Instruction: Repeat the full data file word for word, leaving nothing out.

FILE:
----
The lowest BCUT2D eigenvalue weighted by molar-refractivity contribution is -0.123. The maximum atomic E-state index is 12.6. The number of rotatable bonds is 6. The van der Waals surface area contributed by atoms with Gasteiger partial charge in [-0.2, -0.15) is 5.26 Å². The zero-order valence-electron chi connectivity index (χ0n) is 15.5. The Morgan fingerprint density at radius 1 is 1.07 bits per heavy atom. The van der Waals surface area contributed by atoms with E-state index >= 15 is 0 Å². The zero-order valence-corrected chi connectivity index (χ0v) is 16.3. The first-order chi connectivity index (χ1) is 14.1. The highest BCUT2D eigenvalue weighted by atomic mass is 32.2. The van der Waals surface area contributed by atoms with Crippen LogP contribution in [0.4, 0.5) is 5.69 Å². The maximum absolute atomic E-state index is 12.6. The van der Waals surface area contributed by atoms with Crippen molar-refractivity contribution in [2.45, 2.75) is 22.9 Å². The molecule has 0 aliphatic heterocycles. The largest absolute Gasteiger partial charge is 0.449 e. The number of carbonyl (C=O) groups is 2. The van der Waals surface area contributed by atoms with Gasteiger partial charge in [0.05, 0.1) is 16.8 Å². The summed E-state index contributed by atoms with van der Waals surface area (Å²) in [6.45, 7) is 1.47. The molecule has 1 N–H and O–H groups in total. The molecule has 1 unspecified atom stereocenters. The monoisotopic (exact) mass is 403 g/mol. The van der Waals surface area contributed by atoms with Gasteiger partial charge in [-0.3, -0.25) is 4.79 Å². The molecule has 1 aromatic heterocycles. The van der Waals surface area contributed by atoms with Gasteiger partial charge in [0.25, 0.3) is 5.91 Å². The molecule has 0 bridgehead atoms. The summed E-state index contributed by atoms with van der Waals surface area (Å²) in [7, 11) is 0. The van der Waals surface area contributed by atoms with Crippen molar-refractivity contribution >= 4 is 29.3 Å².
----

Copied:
The lowest BCUT2D eigenvalue weighted by molar-refractivity contribution is -0.123. The maximum atomic E-state index is 12.6. The number of rotatable bonds is 6. The van der Waals surface area contributed by atoms with Gasteiger partial charge in [-0.2, -0.15) is 5.26 Å². The zero-order valence-electron chi connectivity index (χ0n) is 15.5. The Morgan fingerprint density at radius 1 is 1.07 bits per heavy atom. The van der Waals surface area contributed by atoms with E-state index >= 15 is 0 Å². The zero-order valence-corrected chi connectivity index (χ0v) is 16.3. The first-order chi connectivity index (χ1) is 14.1. The highest BCUT2D eigenvalue weighted by atomic mass is 32.2. The van der Waals surface area contributed by atoms with Crippen LogP contribution in [0.4, 0.5) is 5.69 Å². The maximum absolute atomic E-state index is 12.6. The van der Waals surface area contributed by atoms with Crippen molar-refractivity contribution in [2.45, 2.75) is 22.9 Å². The molecule has 0 aliphatic heterocycles. The largest absolute Gasteiger partial charge is 0.449 e. The number of carbonyl (C=O) groups is 2. The van der Waals surface area contributed by atoms with Gasteiger partial charge in [0.05, 0.1) is 16.8 Å². The summed E-state index contributed by atoms with van der Waals surface area (Å²) in [6.45, 7) is 1.47. The molecule has 1 N–H and O–H groups in total. The molecule has 1 unspecified atom stereocenters. The monoisotopic (exact) mass is 403 g/mol. The van der Waals surface area contributed by atoms with Gasteiger partial charge in [-0.3, -0.25) is 4.79 Å². The molecule has 1 aromatic heterocycles. The van der Waals surface area contributed by atoms with Gasteiger partial charge in [0.25, 0.3) is 5.91 Å². The molecule has 0 bridgehead atoms. The summed E-state index contributed by atoms with van der Waals surface area (Å²) in [7, 11) is 0. The van der Waals surface area contributed by atoms with Crippen molar-refractivity contribution >= 4 is 29.3 Å².